The chair of Florida’s ethics commission has an ethics problem, but it’s due to working at The Mouse rather than being a rat.
Glen Gilzean, the new administrator of Walt Disney World’s governing district, can’t continue to work in his new job and chair the Florida Commission on Ethics at the same time since Florida law prohibits public employees from serving as members on the commission, according to a legal opinion issued Thursday.
The ethics commission is charged with setting the standards of conduct for public employees and public officeholders in Florida, and it investigates complaints of violations.
Gilzean is an ally of Florida Gov. Ron DeSantis and was selected to the position in May by DeSantis’ appointees who took control of the governing district’s board. The takeover was in retaliation for Disney’s public opposition to the “ Don’t Say Gay ” legislation championed by DeSantis and Republican lawmakers.
Members on the ethics commission don’t earn a salary. Gilzean earns an annual salary of $400,000 as the administrator of the Central Florida Tourism Oversight District.
Gilzean had asked the ethics commission’s lawyer to issue an opinion on whether it was kosher to hold both positions. The district is a taxing district and a political subdivision of the state of Florida, making Gilzean a public employee, according to the opinion from Steven Zuilkowski, the commission’s general counsel.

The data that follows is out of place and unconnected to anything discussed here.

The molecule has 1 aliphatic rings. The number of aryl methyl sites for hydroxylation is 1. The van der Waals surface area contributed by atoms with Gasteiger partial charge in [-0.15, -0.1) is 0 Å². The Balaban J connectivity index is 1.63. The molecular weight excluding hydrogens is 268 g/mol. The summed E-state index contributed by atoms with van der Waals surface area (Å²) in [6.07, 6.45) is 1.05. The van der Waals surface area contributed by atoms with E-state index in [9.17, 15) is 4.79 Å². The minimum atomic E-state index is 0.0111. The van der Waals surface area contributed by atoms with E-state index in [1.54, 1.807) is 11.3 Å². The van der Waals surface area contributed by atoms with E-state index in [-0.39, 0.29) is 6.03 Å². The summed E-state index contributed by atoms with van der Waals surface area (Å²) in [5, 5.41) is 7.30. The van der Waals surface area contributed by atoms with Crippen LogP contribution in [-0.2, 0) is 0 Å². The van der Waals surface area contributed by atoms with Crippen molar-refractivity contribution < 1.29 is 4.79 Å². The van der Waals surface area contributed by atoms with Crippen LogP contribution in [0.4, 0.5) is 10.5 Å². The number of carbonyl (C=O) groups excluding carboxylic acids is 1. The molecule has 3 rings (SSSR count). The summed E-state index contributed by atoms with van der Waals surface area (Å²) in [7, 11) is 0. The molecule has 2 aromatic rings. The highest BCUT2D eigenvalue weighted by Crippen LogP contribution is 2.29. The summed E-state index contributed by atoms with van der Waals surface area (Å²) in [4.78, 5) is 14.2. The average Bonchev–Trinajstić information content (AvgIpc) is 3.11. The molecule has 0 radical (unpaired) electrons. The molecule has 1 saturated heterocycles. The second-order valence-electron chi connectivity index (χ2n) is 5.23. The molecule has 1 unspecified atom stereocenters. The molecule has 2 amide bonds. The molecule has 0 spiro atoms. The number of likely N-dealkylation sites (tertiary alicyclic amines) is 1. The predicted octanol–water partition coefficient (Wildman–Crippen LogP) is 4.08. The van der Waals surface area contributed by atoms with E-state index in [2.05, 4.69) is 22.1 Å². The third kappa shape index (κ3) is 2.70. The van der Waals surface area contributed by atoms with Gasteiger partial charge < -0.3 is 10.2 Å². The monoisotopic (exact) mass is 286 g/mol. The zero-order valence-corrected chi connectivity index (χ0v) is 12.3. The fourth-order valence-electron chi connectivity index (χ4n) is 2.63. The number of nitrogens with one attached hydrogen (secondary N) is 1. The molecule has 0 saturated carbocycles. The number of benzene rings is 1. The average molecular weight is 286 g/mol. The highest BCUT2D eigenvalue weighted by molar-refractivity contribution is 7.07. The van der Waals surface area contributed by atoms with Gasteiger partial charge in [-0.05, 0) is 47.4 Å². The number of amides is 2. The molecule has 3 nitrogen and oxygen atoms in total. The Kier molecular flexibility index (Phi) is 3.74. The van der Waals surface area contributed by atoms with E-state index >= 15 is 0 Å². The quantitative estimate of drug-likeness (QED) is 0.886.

“Maintaining the public employment is inconsistent with the requirements” of being a commission member, the opinion said.
An email seeking comment was sent Friday to Gilzean and a spokesperson for the district.
A fight between DeSantis and Disney began last year after the company, facing significant pressure internally and externally, publicly opposed a state law banning classroom lessons on sexual orientation and gender identity in early grades.
As punishment, DeSantis took over the district through legislation passed by the Republican-controlled Florida Legislature and appointed a new board of supervisors to oversee municipal services for the sprawling theme parks and hotels. But the new supervisors’ authority over design and construction has been limited by the company’s agreements with Disney-supporting predecessors, which were signed before the new board took over.
In response, Florida lawmakers passed legislation that repealed those agreements.
Disney has sued DeSantis in federal court claiming the governor violated the company’s free speech rights. The district has sued Disney in state court, seeking to nullify the agreements.
The district asked this week for a judge to rule in its favor without a need for a trial. Disney on Thursday filed a counter-claim asking the judge for the same thing, except in the company’s favor.
“Disney faces concrete, imminent, and ongoing injury as a result of the contractual impairment,” Disney said in a court filing.
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